Alaska Collection
4 min

What to bring, what to expect and how to make the most of it

So you want to see the whales. If you're heading to Seward, you're heading in the right direction. And if you're going to be heading out to Resurrection Bay on the Kenai Fjords Tour fleet, you've already made an outstanding choice. To make the most of your trip, here are some of our top tips. 

  1. Check the weather: From bluebird to the Williwaws, in Resurrection Bay and the Gulf of Alaska, it's always changing. Some folks love the wild seas, while others may struggle. Either way, if you know what to expect, you can plan ahead. Our tours operate rain or shine. From spring through fall, be prepared for temperatures ranging from 50° to 70°F, with the ever-present possibility of rain and wind. All our vessels offer heated, enclosed cabins, but to really experience the wildlife and glaciers of Kenai Fjords, you’ll want to spend some time on the observation decks. Dress in layers, so you can adjust as needed. One of the best place to get the forecast is from the National Weather Service website
  2. Read up on what's been seen: Wildlife sightings aren't ever a guarantee. But there are trends. By checking our Captain's Log, you can get a good sense of what wildlife we've been spotting recently. This will allow you to read up and learn more about what you see when you see it. Did we see humpbacks bubble-net feeding yesterday?

Captains Log's from JunePHOTO: Examples from recent Captain's Log entries at Kenai Fjords Tours. Orcas, eagles, sea lions, mountain goats, humpback whales, puffins and carving glaciers!
  1. Pack appropriately: Once you know the weather, get your bag ready.
    Here's our list of what to bring:
  • Child car seats are allowed providing the design is flat-bottomed ('rocking' bottoms are not permitted for safety reasons)
  • Snack (energy bar, trail mix, etc)
  • Medications, as prescribed
  • Camera
  • Binoculars (a limited number are available for rent onboard)
  • A hat
  • Sunglasses
  • A waterproof, breathable outer layer.
  • A medium weight middle layer garment, such as a fleece or sweater.
  • A moisture-wicking base layer garment. Not cotton.
  • A backpack


Preparations for the day

 

  1. Think about motion sickness: There’s no getting around it—a small percentage of people just don’t do well on boats. Ours are some of the most modern, stable, comfortable tour vessels made, but if you think you might be susceptible to motion sickness, we recommend asking your physician about prescription or OTC medications that might alleviate any discomfort, so that you can enjoy your tour to the fullest! If the seas are looking wavy, stop by the desk at our Kenai Fjords Tours Office in Seward to pick up some anti-nausea medicine. It truly can make all the difference.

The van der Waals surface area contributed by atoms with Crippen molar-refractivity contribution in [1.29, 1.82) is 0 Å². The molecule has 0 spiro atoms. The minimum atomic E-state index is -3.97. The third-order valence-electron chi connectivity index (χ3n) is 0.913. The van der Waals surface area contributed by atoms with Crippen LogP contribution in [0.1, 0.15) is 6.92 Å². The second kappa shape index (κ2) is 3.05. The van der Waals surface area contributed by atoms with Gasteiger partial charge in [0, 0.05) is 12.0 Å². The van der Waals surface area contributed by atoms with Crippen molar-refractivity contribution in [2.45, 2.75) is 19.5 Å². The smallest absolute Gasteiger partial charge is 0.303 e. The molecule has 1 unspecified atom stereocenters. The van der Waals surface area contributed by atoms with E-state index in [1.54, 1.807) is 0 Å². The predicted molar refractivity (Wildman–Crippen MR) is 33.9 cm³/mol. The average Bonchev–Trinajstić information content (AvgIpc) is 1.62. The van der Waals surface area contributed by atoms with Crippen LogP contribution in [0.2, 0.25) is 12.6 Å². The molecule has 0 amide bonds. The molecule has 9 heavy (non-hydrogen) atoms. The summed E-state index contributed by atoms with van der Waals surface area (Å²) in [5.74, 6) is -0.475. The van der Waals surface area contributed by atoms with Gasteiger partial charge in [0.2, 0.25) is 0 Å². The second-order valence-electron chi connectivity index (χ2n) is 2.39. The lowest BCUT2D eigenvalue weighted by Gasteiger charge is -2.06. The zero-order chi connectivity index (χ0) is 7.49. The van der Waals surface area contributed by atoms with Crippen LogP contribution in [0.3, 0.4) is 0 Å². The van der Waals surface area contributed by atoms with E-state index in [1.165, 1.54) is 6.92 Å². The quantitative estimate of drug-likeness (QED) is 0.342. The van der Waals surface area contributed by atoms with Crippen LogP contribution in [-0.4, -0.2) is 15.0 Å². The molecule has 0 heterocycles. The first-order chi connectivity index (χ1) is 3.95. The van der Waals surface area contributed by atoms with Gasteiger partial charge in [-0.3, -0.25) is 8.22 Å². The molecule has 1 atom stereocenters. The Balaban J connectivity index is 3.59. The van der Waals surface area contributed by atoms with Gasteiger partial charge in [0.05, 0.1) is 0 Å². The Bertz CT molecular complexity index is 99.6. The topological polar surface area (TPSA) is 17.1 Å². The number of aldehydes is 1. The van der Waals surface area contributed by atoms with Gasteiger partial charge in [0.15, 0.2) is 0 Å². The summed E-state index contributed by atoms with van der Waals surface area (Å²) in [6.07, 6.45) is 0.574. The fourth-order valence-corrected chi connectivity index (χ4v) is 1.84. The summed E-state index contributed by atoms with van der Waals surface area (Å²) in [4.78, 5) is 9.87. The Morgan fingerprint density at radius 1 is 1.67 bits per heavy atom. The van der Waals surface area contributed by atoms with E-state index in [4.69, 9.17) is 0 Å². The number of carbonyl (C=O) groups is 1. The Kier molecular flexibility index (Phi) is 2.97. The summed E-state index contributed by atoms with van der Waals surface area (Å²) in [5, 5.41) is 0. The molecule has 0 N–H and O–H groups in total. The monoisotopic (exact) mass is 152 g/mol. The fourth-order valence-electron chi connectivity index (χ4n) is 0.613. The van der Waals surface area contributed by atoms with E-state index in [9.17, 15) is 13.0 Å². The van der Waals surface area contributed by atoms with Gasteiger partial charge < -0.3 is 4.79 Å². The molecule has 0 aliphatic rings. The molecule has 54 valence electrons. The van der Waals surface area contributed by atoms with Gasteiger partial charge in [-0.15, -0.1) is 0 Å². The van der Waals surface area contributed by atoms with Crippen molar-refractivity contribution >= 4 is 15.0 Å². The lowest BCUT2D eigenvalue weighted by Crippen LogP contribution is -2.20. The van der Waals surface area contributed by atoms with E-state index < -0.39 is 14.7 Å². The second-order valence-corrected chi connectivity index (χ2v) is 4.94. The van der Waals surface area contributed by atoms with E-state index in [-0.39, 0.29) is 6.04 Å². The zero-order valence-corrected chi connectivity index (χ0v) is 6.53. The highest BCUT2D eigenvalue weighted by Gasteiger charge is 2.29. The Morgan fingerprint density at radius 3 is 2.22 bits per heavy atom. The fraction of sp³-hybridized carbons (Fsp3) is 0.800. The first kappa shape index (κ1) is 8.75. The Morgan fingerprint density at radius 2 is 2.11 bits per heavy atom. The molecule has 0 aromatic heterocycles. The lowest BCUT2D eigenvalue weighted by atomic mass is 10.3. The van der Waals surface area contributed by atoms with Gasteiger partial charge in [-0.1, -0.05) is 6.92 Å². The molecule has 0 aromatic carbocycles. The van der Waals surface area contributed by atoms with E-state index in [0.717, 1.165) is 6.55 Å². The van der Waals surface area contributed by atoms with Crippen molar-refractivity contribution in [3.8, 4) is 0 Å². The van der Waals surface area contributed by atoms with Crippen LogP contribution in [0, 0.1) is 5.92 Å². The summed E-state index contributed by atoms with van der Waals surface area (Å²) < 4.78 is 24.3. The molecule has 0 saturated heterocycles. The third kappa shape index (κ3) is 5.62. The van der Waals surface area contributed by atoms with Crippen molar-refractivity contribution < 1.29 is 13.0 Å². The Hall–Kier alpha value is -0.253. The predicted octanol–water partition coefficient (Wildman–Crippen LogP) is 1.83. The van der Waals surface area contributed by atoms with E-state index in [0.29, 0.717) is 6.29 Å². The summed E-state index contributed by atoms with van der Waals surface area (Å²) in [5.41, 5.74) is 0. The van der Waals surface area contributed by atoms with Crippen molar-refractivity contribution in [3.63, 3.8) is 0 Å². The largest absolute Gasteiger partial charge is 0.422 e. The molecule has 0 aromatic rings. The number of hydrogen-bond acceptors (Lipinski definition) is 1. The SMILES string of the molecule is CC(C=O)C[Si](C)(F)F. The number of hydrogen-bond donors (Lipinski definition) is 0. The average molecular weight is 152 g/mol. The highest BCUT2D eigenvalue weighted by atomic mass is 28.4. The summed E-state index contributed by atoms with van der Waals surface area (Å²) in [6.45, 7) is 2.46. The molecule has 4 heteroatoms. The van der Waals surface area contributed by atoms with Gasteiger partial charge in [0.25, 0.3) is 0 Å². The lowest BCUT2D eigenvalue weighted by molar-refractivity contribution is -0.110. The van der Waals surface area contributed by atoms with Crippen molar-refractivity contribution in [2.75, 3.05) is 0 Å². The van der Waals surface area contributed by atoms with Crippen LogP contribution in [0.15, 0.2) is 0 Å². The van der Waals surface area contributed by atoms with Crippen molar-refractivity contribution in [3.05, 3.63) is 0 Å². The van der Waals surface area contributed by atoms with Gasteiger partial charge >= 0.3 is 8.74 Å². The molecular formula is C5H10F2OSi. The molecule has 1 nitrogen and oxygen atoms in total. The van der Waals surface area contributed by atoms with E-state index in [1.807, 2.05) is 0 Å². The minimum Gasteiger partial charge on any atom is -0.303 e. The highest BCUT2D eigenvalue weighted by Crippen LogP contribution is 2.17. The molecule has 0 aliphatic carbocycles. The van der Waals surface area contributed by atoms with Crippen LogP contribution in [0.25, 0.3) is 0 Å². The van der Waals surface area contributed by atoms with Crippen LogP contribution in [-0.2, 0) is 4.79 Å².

2. Bring your camera: And lots of batteries and storage. Here are a few more tips to help you snag some amazing whale photos:
  • Clean your camera before you arrive, and have dry lens cloths ready to wipe off any sprays. 
  • Remember to watch the wildlife and scan the water through your eyes, not through the lens, so you can anticipate where they're going. And have the camera held firmly in front of you ready to just lift it to your eye sight for the shot. 
  • Make sure you are standing steady. 
  • Aim to use a fast shutter speed - or use the 'sports' or 'action' setting on your automatic camera. 
  • For the best pictures, you have to be in the right place at the right time. KFT captains will get you to the right general location. 
  • When you come onboard, be sure to connect with our friendly deckhands. If they know you are passionate about photography, they'll help you get on the right side of the deck.  

Kenai Fjords Team Member Taking PhotographsPHOTO: Heather MacIntyre, KFT Deckhand and a talented photographer.
  1. Be on time: Be sure to arrive with enough time to check in to our offices and move your car to our secure parking area. Give yourself at least 30 minutes for this. Then, you'll need to locate your boat, get your tickets, pick up any last-minute items (sunscreen? extra rain hat?) and also to just enjoy the bustling scene on the Seward Harbor.
  2. Go with the flow: Whale-watching is more than a science. There's a lot of spontaneity to it. Our captains are focused on helping you see as much wildlife as you can. But nature is unpredictable. If you want to see a certain wildlife up close and for sure, visit the Seward SeaLife Center. Instead of focusing on checking animals off your list, we recommend you sit back, soak up the sea air, take in the stunning views, watch the birds and have the time of your life.  


Guests have a whale viewing opportunity

 

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